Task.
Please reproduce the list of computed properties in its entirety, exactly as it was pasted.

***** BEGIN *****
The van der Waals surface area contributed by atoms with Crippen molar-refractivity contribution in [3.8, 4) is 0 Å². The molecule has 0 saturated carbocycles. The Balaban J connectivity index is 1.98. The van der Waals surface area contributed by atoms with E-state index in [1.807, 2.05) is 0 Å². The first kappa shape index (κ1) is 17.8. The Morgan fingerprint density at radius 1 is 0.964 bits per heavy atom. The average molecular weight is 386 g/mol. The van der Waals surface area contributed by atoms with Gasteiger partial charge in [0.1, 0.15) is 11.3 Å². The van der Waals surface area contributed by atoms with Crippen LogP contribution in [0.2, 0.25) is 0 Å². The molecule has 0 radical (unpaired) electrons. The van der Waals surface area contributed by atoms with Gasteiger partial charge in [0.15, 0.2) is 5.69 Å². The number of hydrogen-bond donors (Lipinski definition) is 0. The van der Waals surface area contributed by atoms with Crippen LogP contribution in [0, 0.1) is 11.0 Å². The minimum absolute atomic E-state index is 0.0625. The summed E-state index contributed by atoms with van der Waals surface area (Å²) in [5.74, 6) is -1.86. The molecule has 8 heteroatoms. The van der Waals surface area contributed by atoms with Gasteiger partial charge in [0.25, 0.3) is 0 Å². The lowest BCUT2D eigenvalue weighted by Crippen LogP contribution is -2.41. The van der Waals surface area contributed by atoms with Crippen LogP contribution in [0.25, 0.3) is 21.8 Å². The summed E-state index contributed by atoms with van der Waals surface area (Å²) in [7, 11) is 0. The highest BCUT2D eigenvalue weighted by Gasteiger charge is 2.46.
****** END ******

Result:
The van der Waals surface area contributed by atoms with Crippen molar-refractivity contribution in [3.8, 4) is 0 Å². The molecule has 0 saturated carbocycles. The Balaban J connectivity index is 1.98. The van der Waals surface area contributed by atoms with E-state index in [1.807, 2.05) is 0 Å². The first kappa shape index (κ1) is 17.8. The Morgan fingerprint density at radius 1 is 0.964 bits per heavy atom. The average molecular weight is 386 g/mol. The van der Waals surface area contributed by atoms with Gasteiger partial charge in [0.1, 0.15) is 11.3 Å². The van der Waals surface area contributed by atoms with Crippen LogP contribution in [0.2, 0.25) is 0 Å². The molecule has 0 radical (unpaired) electrons. The van der Waals surface area contributed by atoms with Gasteiger partial charge in [0.15, 0.2) is 5.69 Å². The number of hydrogen-bond donors (Lipinski definition) is 0. The van der Waals surface area contributed by atoms with Crippen LogP contribution in [0, 0.1) is 11.0 Å². The minimum absolute atomic E-state index is 0.0625. The summed E-state index contributed by atoms with van der Waals surface area (Å²) in [5.74, 6) is -1.86. The molecule has 8 heteroatoms. The van der Waals surface area contributed by atoms with Gasteiger partial charge in [0.25, 0.3) is 0 Å². The lowest BCUT2D eigenvalue weighted by Crippen LogP contribution is -2.41. The van der Waals surface area contributed by atoms with Crippen LogP contribution in [0.25, 0.3) is 21.8 Å². The summed E-state index contributed by atoms with van der Waals surface area (Å²) in [7, 11) is 0. The highest BCUT2D eigenvalue weighted by Gasteiger charge is 2.46.